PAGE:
The difference between vanadium HSLA steel and niobium HSLA steel derives from the manufacturing process and the quality control. Vanadium steel can be manufactured at a lower temperature due to better grain size formation. Niobium rebar has to be raised to a higher temperature and be cooled under much more stringent conditions so as to maintain metal quality. Additionally, niobium rebar can be more brittle (cracks form earlier) than vanadium rebar. This means that after proper alloy development, it is possible to substitute one metal for the other. These substitute alloys have slightly different properties, and the particular alloy has to be vetted to determine whether the differences are minor. Usually, as the molecular weight increases, the elements in the group become less viable as a substitute—because the molecules become too large. So niobium HSLA alloys may be more brittle than vanadium alloys, but this brittleness may be acceptable since the tensile strength (the maximum load that a material can support without fracture when stretched, divided by the original cross-section area of the material) may be a more important property than the lateral stability or shear strength. (Shear strength is a material’s ability to resist forces that can cause parts of the internal structure of the material to slide against each other. Adhesives tend to have high shear strengths.)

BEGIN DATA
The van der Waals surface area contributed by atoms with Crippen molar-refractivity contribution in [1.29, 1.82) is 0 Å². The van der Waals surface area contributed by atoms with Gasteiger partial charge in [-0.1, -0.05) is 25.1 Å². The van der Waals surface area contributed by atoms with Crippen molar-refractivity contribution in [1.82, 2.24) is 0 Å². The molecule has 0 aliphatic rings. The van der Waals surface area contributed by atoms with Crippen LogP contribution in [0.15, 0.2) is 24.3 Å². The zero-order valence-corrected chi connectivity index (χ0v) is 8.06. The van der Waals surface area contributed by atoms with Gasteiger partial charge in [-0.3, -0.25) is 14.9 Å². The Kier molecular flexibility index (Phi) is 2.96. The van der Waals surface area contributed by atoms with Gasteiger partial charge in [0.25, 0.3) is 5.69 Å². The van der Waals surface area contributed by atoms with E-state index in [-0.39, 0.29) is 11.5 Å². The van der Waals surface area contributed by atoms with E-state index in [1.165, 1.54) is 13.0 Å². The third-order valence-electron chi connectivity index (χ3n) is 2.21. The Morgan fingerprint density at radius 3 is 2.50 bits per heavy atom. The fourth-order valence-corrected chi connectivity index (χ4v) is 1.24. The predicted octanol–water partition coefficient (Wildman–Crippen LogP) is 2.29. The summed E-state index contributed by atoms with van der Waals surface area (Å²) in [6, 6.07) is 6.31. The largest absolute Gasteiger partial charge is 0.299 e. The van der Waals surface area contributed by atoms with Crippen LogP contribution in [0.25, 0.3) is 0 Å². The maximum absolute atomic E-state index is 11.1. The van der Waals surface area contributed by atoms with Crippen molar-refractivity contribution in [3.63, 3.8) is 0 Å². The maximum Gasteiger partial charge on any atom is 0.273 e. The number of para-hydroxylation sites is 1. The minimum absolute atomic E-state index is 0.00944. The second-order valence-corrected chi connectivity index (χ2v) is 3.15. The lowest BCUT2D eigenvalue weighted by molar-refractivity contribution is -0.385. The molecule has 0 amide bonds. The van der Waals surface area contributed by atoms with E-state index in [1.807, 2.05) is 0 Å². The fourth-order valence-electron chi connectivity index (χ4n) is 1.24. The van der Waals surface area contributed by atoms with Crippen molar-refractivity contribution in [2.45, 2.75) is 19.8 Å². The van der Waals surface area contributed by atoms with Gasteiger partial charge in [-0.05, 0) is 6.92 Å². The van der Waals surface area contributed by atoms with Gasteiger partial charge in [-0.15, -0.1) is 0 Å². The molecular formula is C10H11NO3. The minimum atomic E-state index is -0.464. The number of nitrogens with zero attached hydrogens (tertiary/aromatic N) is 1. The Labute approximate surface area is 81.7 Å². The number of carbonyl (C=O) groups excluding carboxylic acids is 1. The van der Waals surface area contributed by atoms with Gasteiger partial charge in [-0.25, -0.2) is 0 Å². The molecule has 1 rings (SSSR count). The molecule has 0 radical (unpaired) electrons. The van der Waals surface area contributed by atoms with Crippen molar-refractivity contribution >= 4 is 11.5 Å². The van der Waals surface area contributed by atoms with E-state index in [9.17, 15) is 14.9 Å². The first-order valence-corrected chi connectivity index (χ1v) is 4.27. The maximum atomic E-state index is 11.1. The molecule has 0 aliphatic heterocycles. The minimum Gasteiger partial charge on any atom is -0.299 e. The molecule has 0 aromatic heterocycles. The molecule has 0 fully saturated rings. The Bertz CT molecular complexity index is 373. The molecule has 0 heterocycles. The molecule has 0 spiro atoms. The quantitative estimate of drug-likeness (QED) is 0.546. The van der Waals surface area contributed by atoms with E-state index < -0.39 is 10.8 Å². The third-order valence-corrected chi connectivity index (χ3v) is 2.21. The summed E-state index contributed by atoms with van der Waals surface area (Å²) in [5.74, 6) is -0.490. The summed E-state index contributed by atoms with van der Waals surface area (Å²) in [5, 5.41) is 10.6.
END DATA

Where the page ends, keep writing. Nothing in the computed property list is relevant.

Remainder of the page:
As the prices of commodities change, substitution is always considered in order to moderate the cost. Under the best conditions, an inexpensive, widely available material is substituted for the expensive material. But under most conditions, the material available for substitution is only slight less expensive. Another factor is that since the substituted item probably has a finite production level, sudden use by another industry can cause price repercussions that may make the substituted material more expense than the original.